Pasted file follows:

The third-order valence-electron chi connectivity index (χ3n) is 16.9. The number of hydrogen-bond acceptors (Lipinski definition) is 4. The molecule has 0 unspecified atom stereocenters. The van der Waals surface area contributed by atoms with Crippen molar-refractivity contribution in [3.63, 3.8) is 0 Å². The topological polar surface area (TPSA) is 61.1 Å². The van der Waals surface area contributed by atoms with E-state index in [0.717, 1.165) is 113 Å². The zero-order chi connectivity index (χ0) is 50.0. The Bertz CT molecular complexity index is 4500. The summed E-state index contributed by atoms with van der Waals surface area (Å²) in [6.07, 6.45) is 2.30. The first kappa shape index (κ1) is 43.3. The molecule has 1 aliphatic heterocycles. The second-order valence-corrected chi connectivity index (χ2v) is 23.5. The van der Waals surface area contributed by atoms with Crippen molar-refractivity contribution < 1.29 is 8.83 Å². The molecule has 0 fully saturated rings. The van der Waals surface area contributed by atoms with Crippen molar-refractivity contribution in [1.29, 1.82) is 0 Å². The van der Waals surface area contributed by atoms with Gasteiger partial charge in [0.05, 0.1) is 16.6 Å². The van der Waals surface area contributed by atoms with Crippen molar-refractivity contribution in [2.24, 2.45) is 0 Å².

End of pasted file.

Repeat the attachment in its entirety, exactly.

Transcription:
The third-order valence-electron chi connectivity index (χ3n) is 16.9. The number of hydrogen-bond acceptors (Lipinski definition) is 4. The molecule has 0 unspecified atom stereocenters. The van der Waals surface area contributed by atoms with Crippen molar-refractivity contribution in [3.63, 3.8) is 0 Å². The topological polar surface area (TPSA) is 61.1 Å². The van der Waals surface area contributed by atoms with E-state index in [0.717, 1.165) is 113 Å². The zero-order chi connectivity index (χ0) is 50.0. The Bertz CT molecular complexity index is 4500. The summed E-state index contributed by atoms with van der Waals surface area (Å²) in [6.07, 6.45) is 2.30. The first kappa shape index (κ1) is 43.3. The molecule has 1 aliphatic heterocycles. The second-order valence-corrected chi connectivity index (χ2v) is 23.5. The van der Waals surface area contributed by atoms with Crippen molar-refractivity contribution < 1.29 is 8.83 Å². The molecule has 0 fully saturated rings. The van der Waals surface area contributed by atoms with Crippen molar-refractivity contribution in [1.29, 1.82) is 0 Å². The van der Waals surface area contributed by atoms with Gasteiger partial charge in [0.05, 0.1) is 16.6 Å². The van der Waals surface area contributed by atoms with Crippen molar-refractivity contribution in [2.24, 2.45) is 0 Å².